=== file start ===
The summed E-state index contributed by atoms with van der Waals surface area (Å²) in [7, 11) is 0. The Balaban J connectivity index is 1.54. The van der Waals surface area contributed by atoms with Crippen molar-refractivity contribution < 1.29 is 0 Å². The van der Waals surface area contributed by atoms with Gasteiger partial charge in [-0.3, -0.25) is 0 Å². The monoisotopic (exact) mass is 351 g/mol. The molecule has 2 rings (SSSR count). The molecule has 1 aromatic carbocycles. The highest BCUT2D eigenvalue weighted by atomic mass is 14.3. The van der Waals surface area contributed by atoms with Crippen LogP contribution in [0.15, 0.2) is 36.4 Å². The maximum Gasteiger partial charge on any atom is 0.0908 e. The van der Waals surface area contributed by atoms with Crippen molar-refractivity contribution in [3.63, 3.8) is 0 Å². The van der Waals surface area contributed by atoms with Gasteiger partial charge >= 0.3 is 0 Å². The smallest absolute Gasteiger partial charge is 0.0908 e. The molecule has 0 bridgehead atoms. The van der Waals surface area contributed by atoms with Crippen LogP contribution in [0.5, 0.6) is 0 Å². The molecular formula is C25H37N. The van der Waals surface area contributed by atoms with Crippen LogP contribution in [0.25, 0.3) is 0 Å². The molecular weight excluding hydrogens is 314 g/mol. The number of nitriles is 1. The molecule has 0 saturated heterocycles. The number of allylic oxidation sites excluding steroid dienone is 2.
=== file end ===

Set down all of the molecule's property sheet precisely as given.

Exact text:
The summed E-state index contributed by atoms with van der Waals surface area (Å²) in [7, 11) is 0. The Balaban J connectivity index is 1.54. The van der Waals surface area contributed by atoms with Crippen molar-refractivity contribution < 1.29 is 0 Å². The van der Waals surface area contributed by atoms with Gasteiger partial charge in [-0.3, -0.25) is 0 Å². The monoisotopic (exact) mass is 351 g/mol. The molecule has 2 rings (SSSR count). The molecule has 1 aromatic carbocycles. The highest BCUT2D eigenvalue weighted by atomic mass is 14.3. The van der Waals surface area contributed by atoms with Crippen LogP contribution in [0.15, 0.2) is 36.4 Å². The maximum Gasteiger partial charge on any atom is 0.0908 e. The van der Waals surface area contributed by atoms with Crippen molar-refractivity contribution in [3.63, 3.8) is 0 Å². The van der Waals surface area contributed by atoms with Gasteiger partial charge >= 0.3 is 0 Å². The smallest absolute Gasteiger partial charge is 0.0908 e. The molecule has 0 bridgehead atoms. The van der Waals surface area contributed by atoms with Crippen LogP contribution in [0.5, 0.6) is 0 Å². The molecular formula is C25H37N. The van der Waals surface area contributed by atoms with Crippen LogP contribution in [0.25, 0.3) is 0 Å². The molecular weight excluding hydrogens is 314 g/mol. The number of nitriles is 1. The molecule has 0 saturated heterocycles. The number of allylic oxidation sites excluding steroid dienone is 2.